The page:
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Economy & Business
Mon July 15, 2013
Cars' Gadgets & Gizmos: When Not Everything Goes Vroom
In a world of modern accommodations every new gadget and gizmo is made to provide convenience, through regularly it comes with added confusion and expenditures.
Remember those things made out of paper that rested on your lap when you drove through an unfamiliar place? Then you tried unsuccessfully to fold them up and stash them in your glove box when you were done?
Paper road maps have been often left behind by their high-tech cousin, the GPS. Of course, the add-on GPS has been supplanted in many cases by a built-in GPS in newer cars, to go along with back-up cameras, integrated mp3 players, and many more options.
You might call it “gizmo overload,” and it's driving automotive contributor and certified "car nut" Mark Savage crazy.
He says he just wants the power to make the choice of what to implement in his automobile. With enough features built into the car, the total cost of vehicle will increase. Plus, he says those GPS systems are distracting with the blinding light they produce.
Many of these available options are unnecessary, defeating convenience and replacing it with a glorified laziness, Savage says. The Push Start button replaces a key to start the ignition by carrying a sensor in ones pocket; Savage calls it a ridiculous feature that increases price and eliminates the simplicity of starting a car.
"One of my other pet peeves is rain-sensing wipers," he says. "I think I know when it’s raining, and I can turn on my own wipers. It’s not hard – you reach, you pull the knob, you turn the knob, it really doesn’t take much effort."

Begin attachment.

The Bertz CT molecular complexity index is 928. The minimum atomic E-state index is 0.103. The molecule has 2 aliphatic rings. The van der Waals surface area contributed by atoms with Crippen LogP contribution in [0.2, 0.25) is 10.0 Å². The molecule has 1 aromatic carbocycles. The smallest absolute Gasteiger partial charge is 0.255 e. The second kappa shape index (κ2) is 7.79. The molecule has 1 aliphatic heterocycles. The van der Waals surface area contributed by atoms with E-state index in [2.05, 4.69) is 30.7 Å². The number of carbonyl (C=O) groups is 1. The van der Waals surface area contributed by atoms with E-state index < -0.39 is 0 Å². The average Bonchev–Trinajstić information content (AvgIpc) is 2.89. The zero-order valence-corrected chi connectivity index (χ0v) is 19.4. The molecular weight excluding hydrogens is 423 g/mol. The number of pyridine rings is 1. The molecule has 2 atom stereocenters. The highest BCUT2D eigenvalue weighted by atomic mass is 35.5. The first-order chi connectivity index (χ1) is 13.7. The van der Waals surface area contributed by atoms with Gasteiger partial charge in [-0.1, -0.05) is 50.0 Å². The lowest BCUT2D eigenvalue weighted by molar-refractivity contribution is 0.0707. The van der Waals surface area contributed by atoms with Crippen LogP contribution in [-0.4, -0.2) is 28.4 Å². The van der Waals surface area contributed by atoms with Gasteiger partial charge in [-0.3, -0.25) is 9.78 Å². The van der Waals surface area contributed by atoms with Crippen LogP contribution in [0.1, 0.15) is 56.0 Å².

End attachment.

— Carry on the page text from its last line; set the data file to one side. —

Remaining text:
But amid all the confusion and buttons, there is hope. Savage says the "miraculous" backup camera provides safety in a sensible fashion. That said, the backup beeper, which alerts the driver by beeping anytime the vehicle gets to five feet of an object, can be distracting and numb the driver to its repetitive noises. Both the alert systems come with extra costs, but some would argue the safety benefits are worth it.
Savage says most of the add-ons and new hot-to-trot features are luxuries that can facilitate driving, but are by no means a necessity.
While he hopes for a return to simplicity, for now Savage says he'll settle for the decision to decide what's in his car. Ultimately, he says it should be the consumers' choice what features to have instead of pushing an increasing lethargic driving lifestyle on people.
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